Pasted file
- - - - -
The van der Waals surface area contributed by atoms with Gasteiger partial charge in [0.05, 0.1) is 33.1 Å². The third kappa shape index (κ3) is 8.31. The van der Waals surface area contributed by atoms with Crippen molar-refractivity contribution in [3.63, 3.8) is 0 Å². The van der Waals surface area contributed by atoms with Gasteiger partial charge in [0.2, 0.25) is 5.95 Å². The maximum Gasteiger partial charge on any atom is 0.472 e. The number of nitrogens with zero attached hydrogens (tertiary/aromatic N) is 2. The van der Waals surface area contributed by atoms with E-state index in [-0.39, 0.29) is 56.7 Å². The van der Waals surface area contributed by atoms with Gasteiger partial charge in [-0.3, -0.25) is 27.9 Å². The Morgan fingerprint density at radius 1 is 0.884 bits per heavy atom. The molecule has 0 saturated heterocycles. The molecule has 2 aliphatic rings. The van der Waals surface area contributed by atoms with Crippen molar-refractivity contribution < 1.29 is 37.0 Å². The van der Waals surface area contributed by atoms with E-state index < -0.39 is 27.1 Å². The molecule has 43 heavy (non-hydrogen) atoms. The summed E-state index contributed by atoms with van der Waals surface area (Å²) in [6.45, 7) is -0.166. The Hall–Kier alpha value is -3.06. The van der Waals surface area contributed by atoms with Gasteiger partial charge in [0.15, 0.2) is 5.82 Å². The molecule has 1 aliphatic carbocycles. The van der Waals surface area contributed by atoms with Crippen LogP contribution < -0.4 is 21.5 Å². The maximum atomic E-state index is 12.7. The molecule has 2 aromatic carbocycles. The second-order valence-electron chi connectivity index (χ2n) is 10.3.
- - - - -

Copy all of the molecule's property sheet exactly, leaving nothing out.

The van der Waals surface area contributed by atoms with Gasteiger partial charge in [0.05, 0.1) is 33.1 Å². The third kappa shape index (κ3) is 8.31. The van der Waals surface area contributed by atoms with Crippen molar-refractivity contribution in [3.63, 3.8) is 0 Å². The van der Waals surface area contributed by atoms with Gasteiger partial charge in [0.2, 0.25) is 5.95 Å². The maximum Gasteiger partial charge on any atom is 0.472 e. The number of nitrogens with zero attached hydrogens (tertiary/aromatic N) is 2. The van der Waals surface area contributed by atoms with E-state index in [-0.39, 0.29) is 56.7 Å². The van der Waals surface area contributed by atoms with Gasteiger partial charge in [-0.3, -0.25) is 27.9 Å². The Morgan fingerprint density at radius 1 is 0.884 bits per heavy atom. The molecule has 0 saturated heterocycles. The molecule has 2 aliphatic rings. The van der Waals surface area contributed by atoms with Crippen molar-refractivity contribution < 1.29 is 37.0 Å². The van der Waals surface area contributed by atoms with E-state index < -0.39 is 27.1 Å². The molecule has 43 heavy (non-hydrogen) atoms. The summed E-state index contributed by atoms with van der Waals surface area (Å²) in [6.45, 7) is -0.166. The Hall–Kier alpha value is -3.06. The van der Waals surface area contributed by atoms with Gasteiger partial charge in [0.15, 0.2) is 5.82 Å². The molecule has 1 aliphatic carbocycles. The van der Waals surface area contributed by atoms with Crippen LogP contribution < -0.4 is 21.5 Å². The maximum atomic E-state index is 12.7. The molecule has 2 aromatic carbocycles. The second-order valence-electron chi connectivity index (χ2n) is 10.3.